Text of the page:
This machine is likely the most sought-after entry-level CO2 laser cutter on the market, and because of its 40 W laser tube, it's also a popular entry-level glass engraver. 

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What are some Alternative Vinyl Cutters to Cricut?

So, is Cricut the best cutting machine? While the Cricut models are among the best vinyl cutters, it’s also worth considering other options – here are two top ones.

Silhouette Cameo 4

Silhouette Cameo 4


Powerful, fast, precise, and easy to use.

Works with a variety of different materials.

More download force than Cricut Maker 3.


Slightly more expensive than Cricut Maker 3.

Cricut has more tools and accessories available.

The Silhouette Cameo 4 is one of the main rivals to the Cricut Maker 3 and there are many similarities between the two.

Both are powerful, fast, precise, and easy-to-use vinyl cutters with intuitive software that can also work with a wide variety of other materials. The Cameo 4 has slightly more downward force (5kg compared to the Maker 3’s 4kg) and is available in three sizes.

The standard Cameo 4 has a 12”x10” maximum cut size. However, there are also the Cameo 4 Plus and Pro models, which offer maximum cut sizes of 15”x10” and 20”x10”, respectively.

The Maker 3 has a cut size of 13”x12”, but if you’re using Cricut Smart Materials, you can cut projects up to 12ft in length, matt free. 

There are more accessories and tools available for Cricut machines, and although it’s probably a better machine overall, it’s also more expensive.

Silhouette Cameo 4 Starter Bundle

This is a high-end, cost-effective option if you're searching for a home vinyl cutter that can manage the needs of a small business.

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12/03/2023 10:12 am GMT

Vevor Vinyl Cutter

Vevor vinyl cutter vs Cricut laser cutter



Large and powerful.

Highly accurate and is one of the faster on the market.


No major drawbacks.

While both the Cricut and Cameo models are designed as beginner-friendly, home cutters, the Vevor Vinyl Cutter is a larger, more powerful model geared more towards small business owners.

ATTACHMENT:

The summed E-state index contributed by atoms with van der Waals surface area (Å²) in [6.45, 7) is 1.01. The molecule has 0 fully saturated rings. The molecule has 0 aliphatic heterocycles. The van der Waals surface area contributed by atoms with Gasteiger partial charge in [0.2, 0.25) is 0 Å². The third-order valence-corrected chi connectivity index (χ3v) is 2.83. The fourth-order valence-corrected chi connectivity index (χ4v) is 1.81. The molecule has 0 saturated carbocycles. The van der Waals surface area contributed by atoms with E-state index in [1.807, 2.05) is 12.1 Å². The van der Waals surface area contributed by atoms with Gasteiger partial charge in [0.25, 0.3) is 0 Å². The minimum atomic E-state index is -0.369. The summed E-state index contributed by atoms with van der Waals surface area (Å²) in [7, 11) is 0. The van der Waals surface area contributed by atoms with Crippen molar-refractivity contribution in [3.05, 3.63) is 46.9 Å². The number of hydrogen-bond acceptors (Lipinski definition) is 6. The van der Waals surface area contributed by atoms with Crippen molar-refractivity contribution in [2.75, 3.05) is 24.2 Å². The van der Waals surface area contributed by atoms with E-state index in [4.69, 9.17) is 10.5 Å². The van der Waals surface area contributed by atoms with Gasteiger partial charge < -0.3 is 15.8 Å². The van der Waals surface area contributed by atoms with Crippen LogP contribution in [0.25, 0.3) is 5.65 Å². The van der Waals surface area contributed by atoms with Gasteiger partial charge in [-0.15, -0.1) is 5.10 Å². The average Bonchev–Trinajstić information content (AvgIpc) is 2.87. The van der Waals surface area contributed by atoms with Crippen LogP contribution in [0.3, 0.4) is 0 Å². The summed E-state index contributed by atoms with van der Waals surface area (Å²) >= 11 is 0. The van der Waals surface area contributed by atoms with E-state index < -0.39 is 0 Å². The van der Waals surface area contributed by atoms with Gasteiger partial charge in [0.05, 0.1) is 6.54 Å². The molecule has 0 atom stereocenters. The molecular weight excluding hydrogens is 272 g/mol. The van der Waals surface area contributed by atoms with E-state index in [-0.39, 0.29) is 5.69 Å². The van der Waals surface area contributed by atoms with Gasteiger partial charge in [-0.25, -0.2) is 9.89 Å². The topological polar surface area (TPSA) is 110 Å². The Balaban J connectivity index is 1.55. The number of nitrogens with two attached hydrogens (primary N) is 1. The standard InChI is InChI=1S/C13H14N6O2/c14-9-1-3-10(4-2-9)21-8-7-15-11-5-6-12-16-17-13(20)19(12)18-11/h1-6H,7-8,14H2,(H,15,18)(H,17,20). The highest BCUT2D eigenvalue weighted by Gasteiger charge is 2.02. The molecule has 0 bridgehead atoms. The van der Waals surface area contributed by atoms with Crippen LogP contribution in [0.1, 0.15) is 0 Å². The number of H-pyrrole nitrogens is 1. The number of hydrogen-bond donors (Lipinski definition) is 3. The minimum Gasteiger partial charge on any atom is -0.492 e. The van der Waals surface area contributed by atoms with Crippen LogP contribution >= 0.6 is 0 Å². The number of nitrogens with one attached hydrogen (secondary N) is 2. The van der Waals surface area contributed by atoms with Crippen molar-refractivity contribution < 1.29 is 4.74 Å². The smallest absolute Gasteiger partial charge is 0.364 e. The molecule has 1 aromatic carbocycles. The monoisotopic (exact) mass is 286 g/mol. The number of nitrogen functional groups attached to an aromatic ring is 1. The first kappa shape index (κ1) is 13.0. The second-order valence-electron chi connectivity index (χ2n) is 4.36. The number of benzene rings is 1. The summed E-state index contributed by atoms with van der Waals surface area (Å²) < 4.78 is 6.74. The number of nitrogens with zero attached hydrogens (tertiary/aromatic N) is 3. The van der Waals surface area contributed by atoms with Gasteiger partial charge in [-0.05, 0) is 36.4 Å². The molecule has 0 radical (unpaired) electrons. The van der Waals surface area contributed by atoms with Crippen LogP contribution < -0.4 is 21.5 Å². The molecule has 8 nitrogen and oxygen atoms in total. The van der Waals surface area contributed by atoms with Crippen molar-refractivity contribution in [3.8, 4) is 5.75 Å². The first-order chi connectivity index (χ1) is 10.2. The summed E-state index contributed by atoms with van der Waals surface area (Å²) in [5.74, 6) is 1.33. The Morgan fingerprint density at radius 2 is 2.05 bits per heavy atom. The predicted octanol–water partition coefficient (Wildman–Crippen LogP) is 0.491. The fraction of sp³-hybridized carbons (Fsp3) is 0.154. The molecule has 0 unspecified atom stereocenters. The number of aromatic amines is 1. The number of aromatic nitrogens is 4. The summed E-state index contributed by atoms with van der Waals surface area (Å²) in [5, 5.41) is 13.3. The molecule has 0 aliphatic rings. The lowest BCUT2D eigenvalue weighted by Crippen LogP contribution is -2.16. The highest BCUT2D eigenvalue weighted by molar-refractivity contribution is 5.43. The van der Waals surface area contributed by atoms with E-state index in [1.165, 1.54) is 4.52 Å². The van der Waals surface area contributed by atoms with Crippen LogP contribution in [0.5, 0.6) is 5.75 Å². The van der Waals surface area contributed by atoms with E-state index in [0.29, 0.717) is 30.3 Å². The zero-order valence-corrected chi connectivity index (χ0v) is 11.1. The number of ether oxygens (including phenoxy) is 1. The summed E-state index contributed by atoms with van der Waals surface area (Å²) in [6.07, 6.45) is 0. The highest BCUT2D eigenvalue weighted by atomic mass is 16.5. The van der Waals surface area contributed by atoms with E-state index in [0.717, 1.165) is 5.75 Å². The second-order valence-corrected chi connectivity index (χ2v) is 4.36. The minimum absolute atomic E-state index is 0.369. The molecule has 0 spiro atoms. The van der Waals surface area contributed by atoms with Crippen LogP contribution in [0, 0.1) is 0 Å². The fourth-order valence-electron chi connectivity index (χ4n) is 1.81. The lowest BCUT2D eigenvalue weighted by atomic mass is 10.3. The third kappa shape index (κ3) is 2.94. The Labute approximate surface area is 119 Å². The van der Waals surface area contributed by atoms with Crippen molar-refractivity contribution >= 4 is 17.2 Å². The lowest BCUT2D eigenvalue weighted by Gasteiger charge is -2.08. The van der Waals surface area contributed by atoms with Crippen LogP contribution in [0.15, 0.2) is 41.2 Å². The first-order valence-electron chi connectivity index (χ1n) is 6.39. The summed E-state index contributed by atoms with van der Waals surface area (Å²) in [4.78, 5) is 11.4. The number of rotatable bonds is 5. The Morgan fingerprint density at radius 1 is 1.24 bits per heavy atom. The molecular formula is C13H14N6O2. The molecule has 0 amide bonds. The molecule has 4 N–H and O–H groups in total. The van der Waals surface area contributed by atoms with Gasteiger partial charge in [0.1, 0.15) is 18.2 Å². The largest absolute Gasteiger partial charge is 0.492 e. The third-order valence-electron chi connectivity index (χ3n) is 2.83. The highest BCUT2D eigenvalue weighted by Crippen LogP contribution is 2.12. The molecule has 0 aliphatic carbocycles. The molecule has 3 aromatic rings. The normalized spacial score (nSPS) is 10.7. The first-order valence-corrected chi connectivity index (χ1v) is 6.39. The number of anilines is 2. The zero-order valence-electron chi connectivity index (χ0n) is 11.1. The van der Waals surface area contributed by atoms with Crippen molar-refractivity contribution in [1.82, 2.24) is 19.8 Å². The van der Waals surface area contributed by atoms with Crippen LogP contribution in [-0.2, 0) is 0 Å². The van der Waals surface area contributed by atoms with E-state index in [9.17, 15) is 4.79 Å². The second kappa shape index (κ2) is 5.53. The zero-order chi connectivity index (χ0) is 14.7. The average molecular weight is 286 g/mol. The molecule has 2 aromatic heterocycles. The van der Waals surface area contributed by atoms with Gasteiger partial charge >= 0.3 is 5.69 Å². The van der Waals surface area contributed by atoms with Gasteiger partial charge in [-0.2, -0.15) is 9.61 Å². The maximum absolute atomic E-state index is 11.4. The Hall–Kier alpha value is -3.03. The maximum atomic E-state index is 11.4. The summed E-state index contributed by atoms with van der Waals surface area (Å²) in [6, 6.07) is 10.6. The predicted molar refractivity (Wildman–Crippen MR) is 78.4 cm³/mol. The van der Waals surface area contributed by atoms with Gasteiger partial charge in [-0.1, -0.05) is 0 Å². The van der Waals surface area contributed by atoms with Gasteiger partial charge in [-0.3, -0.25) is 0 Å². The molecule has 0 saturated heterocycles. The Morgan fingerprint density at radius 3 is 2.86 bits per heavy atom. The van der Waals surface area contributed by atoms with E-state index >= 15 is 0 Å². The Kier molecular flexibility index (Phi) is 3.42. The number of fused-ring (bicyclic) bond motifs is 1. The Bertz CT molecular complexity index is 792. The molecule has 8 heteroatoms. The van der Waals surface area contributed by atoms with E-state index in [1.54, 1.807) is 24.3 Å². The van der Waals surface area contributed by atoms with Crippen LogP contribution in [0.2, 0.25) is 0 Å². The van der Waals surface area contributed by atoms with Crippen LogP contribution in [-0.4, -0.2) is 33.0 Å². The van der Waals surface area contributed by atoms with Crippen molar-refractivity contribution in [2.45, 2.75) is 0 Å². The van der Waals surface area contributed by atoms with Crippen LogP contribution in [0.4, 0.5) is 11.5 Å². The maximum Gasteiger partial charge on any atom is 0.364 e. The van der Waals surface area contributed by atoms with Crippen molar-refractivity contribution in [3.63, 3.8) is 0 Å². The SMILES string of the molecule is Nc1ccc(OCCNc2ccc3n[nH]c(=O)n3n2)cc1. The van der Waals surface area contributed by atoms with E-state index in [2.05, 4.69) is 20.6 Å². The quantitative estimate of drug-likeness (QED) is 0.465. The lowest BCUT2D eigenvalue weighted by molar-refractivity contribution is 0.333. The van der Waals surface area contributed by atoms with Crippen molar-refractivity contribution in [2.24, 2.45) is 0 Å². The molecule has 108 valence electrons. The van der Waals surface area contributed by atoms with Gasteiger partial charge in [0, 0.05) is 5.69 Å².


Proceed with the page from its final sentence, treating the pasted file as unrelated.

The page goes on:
An upright (rather than desktop) machine, this vinyl cutter has a maximum paper feed of 53.1” with a cutting width of 49.6”. So, while it doesn’t match the Maker 3’s feed length, you can work on much wider projects.

It’s highly accurate with a paper feed precision of 3mm and cutting precision of 0.001mm, and with up to 800mm/s cutting speed, is one of the fastest on the market.

This cutter is also highly adjustable – you can adjust the speed all the way down to 10mm/s, while cutting pressure can vary from 10-500g, depending on the materials and projects you’re working on.

Vinyl Cutters vs Laser Cutters

The fundamental difference between vinyl cutters and laser cutters is the cutting tools used – blades in the former, and laser beams in the latter. 

The main consequence of this is their material suitability. Vinyl cutters are optimized for working with vinyl and are also good for other soft materials like card and fabric, whereas lasers are more suited to working with materials like leather, plastics, wood, and metal.

Other important factors, such as cutting precision, speed, customizability, usability, and software, are all highly depending on specific models. Some vinyl cutters can outdo laser cutters in any category and vice versa. In general, vinyl cutters are cheaper than lasers.

So, make sure you look at the specifications of any model you consider before making a purchase.


What are some advantages and disadvantages of Cricut and laser cutter machines?

The Cricut machines are beginner-friendly blade cutting machines that can work with a wide variety of soft and medium weight materials. They’re affordable, intuitive with impressive software, precise, and fast, although they’re not ideal for wood, acrylic, and metal working. Laser cutters are better for working with harder materials, although they’re typically more expensive, take more time to learn, and have more safety precautions to take. 

What are some safety precautions when using Cricut and laser cutter machines?

The main safety precaution to take when using a Cricut is to be careful not to cut yourself on the blades. With laser cutters, you need to ensure you have proper eye protection, flame detection, and a ventilation system if you’re cutting fume-emitting materials like leather, plastics, and wood.

Related articles:

Raster vs vector engraving – the differences explained

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CNCSourced is a publisher covering CNC machines and laser cutters for more than 3 years. We're a team of huge fans of desktop CNC routers, lasers, and home DIY projects, and love to write about how you can get the most out of your CNC. We've tested more than a dozen of the most popular CNC and other machines to help you pick the best router for you, and our goal is to be the most informative CNC site on the web.